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Are businesses turning on the Tea Party?
Disagreements over various strategies to attempt to defund ObamaCare are straining a once-strong political alliance
Al Teague of Myrtle Beach, S.C., at a Tea Party rally in front of the U.S. Capitol on June 17.
Al Teague of Myrtle Beach, S.C., at a Tea Party rally in front of the U.S. Capitol on June 17. Mark Wilson/Getty Images
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ome conservative Republicans have threatened to shutter the government or refuse to raise the debt ceiling unless ObamaCare is defunded. For weeks, those strategies have pitted GOP lawmakers against each other. And now, they may be giving Tea Party-leaning members another unlikely foe: Business groups.

Vocal conservatives, most prominently Sens. Ted Cruz (R-Texas) and Rand Paul (R-Ky.), have been trying to stir up support within their caucus to try to block ObamaCare by refusing to pass a new budget, or possibly even by refusing to raise the nation's legal borrowing limit. The former would freeze all discretionary government spending, while the latter could be economically calamitous by forcing the government to default on its financial obligations.

That's bad news for business groups, particularly those representing small businesses, who fear that those actions have the potential to be severely damaging to the interests they represent.

From National Journal's Jill Lawrence:

For businesses, the stakes amid all this disruption are enormous. They are keenly interested in tax reform and immigration reform. They would like to see more federal spending on infrastructure and less on entitlements, and less federal regulation across the board. They don't like brinkmanship on budget and debt issues, or the more routine dysfunction that has stalled transportation and agriculture legislation important to both parties and much of the private sector. And as most business groups have made crystal clear, they really, really don't like the Affordable Care Act, better known as ObamaCare.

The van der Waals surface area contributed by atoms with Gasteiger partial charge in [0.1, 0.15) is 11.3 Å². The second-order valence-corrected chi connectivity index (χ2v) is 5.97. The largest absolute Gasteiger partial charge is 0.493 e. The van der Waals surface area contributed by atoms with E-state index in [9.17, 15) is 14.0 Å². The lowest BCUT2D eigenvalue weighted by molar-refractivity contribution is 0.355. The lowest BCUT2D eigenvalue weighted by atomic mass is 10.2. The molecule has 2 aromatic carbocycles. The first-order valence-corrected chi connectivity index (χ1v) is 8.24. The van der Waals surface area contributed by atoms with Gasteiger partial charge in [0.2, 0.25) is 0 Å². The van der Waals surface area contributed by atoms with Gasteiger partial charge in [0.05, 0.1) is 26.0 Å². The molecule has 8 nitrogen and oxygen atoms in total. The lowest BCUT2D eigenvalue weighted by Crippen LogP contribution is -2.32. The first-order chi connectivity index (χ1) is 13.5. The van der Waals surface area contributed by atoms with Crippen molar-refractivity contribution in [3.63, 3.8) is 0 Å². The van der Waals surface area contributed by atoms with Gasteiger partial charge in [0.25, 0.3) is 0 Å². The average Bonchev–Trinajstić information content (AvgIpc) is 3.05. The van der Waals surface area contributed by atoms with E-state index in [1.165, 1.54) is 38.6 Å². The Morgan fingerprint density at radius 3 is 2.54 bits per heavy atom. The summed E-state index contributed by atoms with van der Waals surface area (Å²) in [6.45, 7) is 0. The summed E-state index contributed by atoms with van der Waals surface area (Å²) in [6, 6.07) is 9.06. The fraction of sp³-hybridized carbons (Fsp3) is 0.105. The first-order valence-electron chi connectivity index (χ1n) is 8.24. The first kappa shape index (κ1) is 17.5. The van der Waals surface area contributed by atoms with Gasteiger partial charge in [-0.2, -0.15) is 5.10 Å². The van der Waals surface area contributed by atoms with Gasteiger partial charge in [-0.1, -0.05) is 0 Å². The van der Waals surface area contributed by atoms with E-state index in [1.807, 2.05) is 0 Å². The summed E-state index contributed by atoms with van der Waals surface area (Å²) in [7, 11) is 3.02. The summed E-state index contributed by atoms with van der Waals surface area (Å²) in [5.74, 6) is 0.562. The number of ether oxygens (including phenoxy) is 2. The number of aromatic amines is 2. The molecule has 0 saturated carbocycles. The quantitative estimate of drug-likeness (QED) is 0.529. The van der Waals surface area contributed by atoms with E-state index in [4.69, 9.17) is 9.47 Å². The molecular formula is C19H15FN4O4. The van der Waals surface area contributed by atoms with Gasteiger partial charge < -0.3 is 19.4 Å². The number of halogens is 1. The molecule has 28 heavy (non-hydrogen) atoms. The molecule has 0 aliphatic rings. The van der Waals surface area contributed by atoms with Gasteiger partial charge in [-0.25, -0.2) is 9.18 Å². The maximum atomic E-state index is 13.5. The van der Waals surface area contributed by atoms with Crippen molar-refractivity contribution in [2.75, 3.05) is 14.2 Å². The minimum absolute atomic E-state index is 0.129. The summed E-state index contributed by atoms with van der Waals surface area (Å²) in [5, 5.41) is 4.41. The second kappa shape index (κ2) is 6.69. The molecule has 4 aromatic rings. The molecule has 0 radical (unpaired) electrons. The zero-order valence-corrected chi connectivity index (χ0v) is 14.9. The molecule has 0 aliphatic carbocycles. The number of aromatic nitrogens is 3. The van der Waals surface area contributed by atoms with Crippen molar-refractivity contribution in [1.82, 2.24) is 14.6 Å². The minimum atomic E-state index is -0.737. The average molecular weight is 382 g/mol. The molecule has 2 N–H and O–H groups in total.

Yet there is little to no business support for the latest Tea Party-driven crusade to block any funding bill that includes money for the health-care law, even if it means the government would shut down when the fiscal year ends Sept. 30. [National Journal]

That squeamishness toward the defunding movement is notable, since business interests played a key role in electing the very lawmakers who are now threatening to play this high-stakes game of chicken over the health-care law.

The Tea Party wave that swept Republicans to power in the House in 2010 was not merely a grassroots movement, but a larger effort backed by millions of dollars in business-friendly cash. The U.S. Chamber of Commerce spent $34 million on independent expenditures in the 2010 elections. Paul received $1.25 million of support from that group, according to the Public Campaign Action Fund; Sen. Marco Rubio (R-Fla.), who has also endorsed the defunding plan, received $2 million.

Yet now, the Chamber isn't so keen on those members' strident rhetoric, with Bruce Josten, the group's executive vice president for government affairs, telling National Journal that these conservatives' ObamaCare plan is "not the politically astute thing to do."

Conservative pundits have also panned the idea because of the havoc it could wreak on the economy. Washington Post columnist Charles Krauthammer, for one, labeled it "really dumb."

If this sounds like a familiar story, that's because it is. We saw the same dynamic play out two years again in a past debt ceiling debate, when conservative members of Congress balked at raising the debt ceiling and threatened to allow the nation to default on its financial obligations. Then, business groups pleaded with conservative lawmakers to accept a compromise deal to avert a potential economic calamity.

"We've got a lot of new people pounding their chest," Chamber of Commerce CEO Tom Donohue said at a June 2011 event, adding a warning to conservative holdouts that if they didn't raise the debt ceiling, "We'll get rid of you."

Business groups again issued that same warning earlier this year in the last debt ceiling standoff, urging GOP lawmakers to accept a deal and avert a default.

"When you get down to defaulting on the debt, you have a very, very serious question: What will happen to interest rates, what will happen to our relationships around the world?" Donohue said in January. "It could really hurt the economy."

The latest debt ceiling threats, this time over ObamaCare, have only reopened the raw rift between those same business interests and the conservative members whom they helped propel to power. Maybe this time though, Donohue and others will make good on that threat to "get rid" of stonewalling Tea Partiers come 2014.

Jon Terbush is a staff writer for TheWeek.com covering politics, sports, and other things he finds interesting. He has previously written for Talking Points Memo, Raw Story, and Business Insider.

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